BRIEF DESCRIPTION OF THE DRAWINGS

FIG. 1(a) A cross-section diagram of a cooling hole known in the art.

FIG. 1(b) A perspective illustration of a cooling hole known in the art.

FIG. 1(c) A perspective illustration of a plurality of cooling holes known in the art.

FIG. 2(a) A cross-section diagram of a microcircuit for cooling known in the art.

FIG. 2(b) A perspective illustration of a microcircuit for cooling known in the art.

FIG. 3 A perspective illustration of a serpentine microcircuit incorporating a slot film hole.

FIG. 4 A diagram of a plurality of serpentine microcircuits known in the art.

FIG. 5 A diagram of a plurality of alternating serpentine circuits.

FIG. 6 A diagram of a linked microcircuit according to the present invention.

DETAILED DESCRIPTION OF THE PREFERRED EMBODIMENT(S)

Microcircuits may be formed of refractory metals forms and encapsulated in the part mold prior to casting. Several refractory metals including molybdenum (Mo) and Tungsten (W) have melting points that are in excess of typical casting temperatures of nickel based superalloys. These refractory metals can be produced in wrought thin sheet or forms in sizes necessary to make cooling channels characteristic of those found in turbine and combustor cooling designs. Specifically, such microcircuits may be fabricated into parts including, but not limited to, combustor liners, turbine vanes, turbine blades, turbine BOAS, vane endwalls, and airfoil edges. Preferably, such parts are formed in part or in whole of nickel based alloys or cobalt based alloys. Thin refractory metal sheets and foils possess enough ductility to allow bending and forming into complex shapes. The ductility yields a robust design capable of surviving a waxing/shelling cycle.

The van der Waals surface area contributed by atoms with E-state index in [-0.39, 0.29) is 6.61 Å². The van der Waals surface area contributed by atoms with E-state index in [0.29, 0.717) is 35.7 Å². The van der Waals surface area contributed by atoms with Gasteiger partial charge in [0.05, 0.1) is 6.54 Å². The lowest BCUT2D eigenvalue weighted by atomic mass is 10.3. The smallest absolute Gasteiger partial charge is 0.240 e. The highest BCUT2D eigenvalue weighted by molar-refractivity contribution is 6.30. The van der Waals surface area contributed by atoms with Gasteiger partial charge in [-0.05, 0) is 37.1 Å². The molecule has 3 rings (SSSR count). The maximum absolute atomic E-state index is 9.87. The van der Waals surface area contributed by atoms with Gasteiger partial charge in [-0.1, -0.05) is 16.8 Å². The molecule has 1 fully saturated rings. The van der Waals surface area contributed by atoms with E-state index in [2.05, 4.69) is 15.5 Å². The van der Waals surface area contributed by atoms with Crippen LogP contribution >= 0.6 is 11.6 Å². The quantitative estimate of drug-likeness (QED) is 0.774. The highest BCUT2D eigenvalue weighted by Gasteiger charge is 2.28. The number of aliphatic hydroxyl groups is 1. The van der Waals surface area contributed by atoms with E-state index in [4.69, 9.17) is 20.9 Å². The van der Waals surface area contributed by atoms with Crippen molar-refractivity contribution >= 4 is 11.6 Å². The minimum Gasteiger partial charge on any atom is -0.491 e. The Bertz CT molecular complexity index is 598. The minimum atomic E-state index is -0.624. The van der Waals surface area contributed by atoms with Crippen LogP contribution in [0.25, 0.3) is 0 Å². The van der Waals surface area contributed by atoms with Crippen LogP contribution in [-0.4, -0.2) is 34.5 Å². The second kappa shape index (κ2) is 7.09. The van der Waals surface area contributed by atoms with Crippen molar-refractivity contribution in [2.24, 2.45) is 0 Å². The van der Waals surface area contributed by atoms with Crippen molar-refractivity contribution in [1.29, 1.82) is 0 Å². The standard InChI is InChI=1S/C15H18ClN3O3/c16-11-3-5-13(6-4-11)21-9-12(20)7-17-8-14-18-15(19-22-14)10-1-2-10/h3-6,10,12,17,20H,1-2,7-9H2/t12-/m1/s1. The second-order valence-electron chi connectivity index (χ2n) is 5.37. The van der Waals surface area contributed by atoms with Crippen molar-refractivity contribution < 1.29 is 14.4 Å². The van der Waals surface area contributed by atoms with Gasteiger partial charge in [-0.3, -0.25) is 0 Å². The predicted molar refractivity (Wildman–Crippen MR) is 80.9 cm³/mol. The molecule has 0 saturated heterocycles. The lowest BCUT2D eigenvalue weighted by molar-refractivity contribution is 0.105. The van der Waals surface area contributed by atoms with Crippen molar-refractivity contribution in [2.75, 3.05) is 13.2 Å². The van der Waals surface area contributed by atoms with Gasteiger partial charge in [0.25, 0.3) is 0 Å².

After casting, the refractory metal can be removed, such as through chemical removal, thermal leeching, or oxidation methods, leaving behind a cavity forming the microcircuit 5.

With reference to FIG. 3, there is illustrated a serpentine microcircuit 6 comprising a slot film hole 30. A slot film hole 30 forms an opening in the surface of the part into which serpentine microcircuit 6 is fabricated through which the coolant gas may exit. Preferably, slot film hole 30 is formed of a generally linear expanse extending along a portion of circuit channel 29. Because the surface area of slot film hole 30 is larger than the cross sectional area of circuit channel 29, the speed at which coolant gas travels through slot film hole 30 is less than that at which it travels through circuit channel 29. As a result, the exiting coolant gas exits at a reduced speed conducive to avoiding blow-off. In addition, a slot film hole 30 creates a larger break out height 16 than would a hole with a diameter approximately equal to that of circuit channel 29.